Building a distributed workforce for organisational success
The pandemic has transformed the way the world works, from remote work to cross-border collaboration. This changing dynamics of the workforce requires organisations to recognise that the best talent is not limited to a particular location, and organisations in Singapore should be intentional in building a global talent marketplace where they can attract and retain the best talent, said Jane Lee, Head of Asia-Pacific Sales at Remote.
Speaking with HRM Asia, Lee noted that the Singapore government has recognised the importance of cross-national experience and exposure to attract and retain talent, and that organisations need to be intentional in their efforts to create a distributed workforce. In such a model, culture is paramount, she stressed, and organisations that are looking to be remote first must have the right intention, processes, and strategies to hire global talent successfully.
“Having excellent communication skills and digital literacy is crucial, especially when remote work is the norm.” – Jane Lee, Head of Asia-Pacific Sales, Remote.
She continued, “In my experience when communicating with clients and organisations in Singapore, there are certain qualities that are highly valued when it comes to global talent. For instance, having excellent communication skills and digital literacy is crucial, especially when remote work is the norm.”
“The Singapore government is investing heavily in programmes to enhance the digital capabilities of small- and medium-sized enterprises (SMEs), and such partnerships can similarly provide support to local talent in their efforts to find work overseas. Therefore, I believe there are numerous opportunities for organisations that prioritise the acquisition of global talent with these skill sets and collaborate with entities that offer such support.”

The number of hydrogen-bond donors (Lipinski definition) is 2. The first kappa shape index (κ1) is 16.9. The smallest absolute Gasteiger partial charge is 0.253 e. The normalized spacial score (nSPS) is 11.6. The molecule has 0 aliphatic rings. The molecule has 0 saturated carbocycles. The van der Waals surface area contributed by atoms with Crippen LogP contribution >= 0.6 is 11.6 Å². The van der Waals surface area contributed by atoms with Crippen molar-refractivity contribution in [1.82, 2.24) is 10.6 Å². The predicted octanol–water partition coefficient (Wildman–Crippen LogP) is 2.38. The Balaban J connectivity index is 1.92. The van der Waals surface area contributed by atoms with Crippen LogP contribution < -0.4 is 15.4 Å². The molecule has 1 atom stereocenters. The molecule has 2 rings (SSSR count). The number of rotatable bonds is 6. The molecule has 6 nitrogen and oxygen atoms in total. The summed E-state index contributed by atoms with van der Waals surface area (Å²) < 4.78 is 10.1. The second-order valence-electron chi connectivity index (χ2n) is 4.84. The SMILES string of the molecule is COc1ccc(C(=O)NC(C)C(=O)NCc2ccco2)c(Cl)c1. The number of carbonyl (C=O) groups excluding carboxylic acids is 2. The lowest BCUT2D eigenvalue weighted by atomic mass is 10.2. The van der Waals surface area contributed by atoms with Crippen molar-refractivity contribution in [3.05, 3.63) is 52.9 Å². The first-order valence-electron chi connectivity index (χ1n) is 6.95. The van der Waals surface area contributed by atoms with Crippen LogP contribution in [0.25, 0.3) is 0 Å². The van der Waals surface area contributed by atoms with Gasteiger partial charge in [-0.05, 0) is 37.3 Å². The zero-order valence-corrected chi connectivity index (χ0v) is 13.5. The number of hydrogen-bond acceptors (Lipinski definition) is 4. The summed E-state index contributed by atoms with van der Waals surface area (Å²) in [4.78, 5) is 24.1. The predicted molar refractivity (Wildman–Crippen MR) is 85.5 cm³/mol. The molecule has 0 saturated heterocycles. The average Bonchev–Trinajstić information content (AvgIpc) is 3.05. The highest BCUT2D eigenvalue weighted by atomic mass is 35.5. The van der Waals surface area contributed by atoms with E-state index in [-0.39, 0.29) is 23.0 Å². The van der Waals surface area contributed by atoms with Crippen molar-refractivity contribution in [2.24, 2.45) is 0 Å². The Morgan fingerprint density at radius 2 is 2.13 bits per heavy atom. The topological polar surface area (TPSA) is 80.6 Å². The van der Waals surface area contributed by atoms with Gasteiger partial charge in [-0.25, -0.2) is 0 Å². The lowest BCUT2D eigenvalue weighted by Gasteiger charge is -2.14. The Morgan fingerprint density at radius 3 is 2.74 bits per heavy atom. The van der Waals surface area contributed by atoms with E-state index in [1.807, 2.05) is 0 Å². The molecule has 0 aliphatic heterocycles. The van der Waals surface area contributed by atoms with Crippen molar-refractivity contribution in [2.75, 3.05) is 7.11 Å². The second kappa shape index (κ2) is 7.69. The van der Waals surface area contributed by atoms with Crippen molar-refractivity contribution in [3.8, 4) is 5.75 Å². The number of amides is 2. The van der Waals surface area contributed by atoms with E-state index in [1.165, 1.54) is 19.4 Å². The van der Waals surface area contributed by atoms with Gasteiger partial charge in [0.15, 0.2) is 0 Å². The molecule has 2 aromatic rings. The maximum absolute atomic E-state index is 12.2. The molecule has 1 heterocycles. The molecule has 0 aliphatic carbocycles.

When it comes to building a successful distributed workforce, Lee encouraged organisations to adopt a remote-first mindset, which involves being intentional about the culture and processes, particularly when seeking global talent. She cited an example of how more SMEs and organisations in Singapore are looking to hire engineers from countries like Pakistan or Poland. However, it is crucial to have the right strategies in place. For instance, taking an office mentality into remote work in these circumstances might lead to friction and inefficiencies between employers and their employees.
A shift towards a distributed workforce can empower employees to stay resilient and keep them attached to employers, said Lee, who explained, “Giving employees flexibility and ownership of their time is essential to retaining talent. As the talent market shifts to an employee’s market, these are powerful tools in attracting and retaining the best talent.”
She cited Remote’s Global Benefits Report 2022, which found 62% of decision makers expect remote work to become more common over the next five years and 69% of employees feel the same. Furthermore, 57% of the respondents rank flexibility as even more important than their compensation (40%).
“Building a distributed workforce is vital for organisations seeking to attract and retain the best talent globally,” she concluded. “Recognising the shift in workforce dynamics is essential to creating a successful talent strategy that is intentional, flexible, and remote first. By doing so, organisations can empower their employees to stay resilient during a recession and succeed in an evolving business landscape.”
To find out more about Remote, visit booth 13 or hear them at the Power Talk Stage on May 10 at 12:20pm (SGT) during the HR Tech Festival Asia 2023, which is taking place from May 10-11.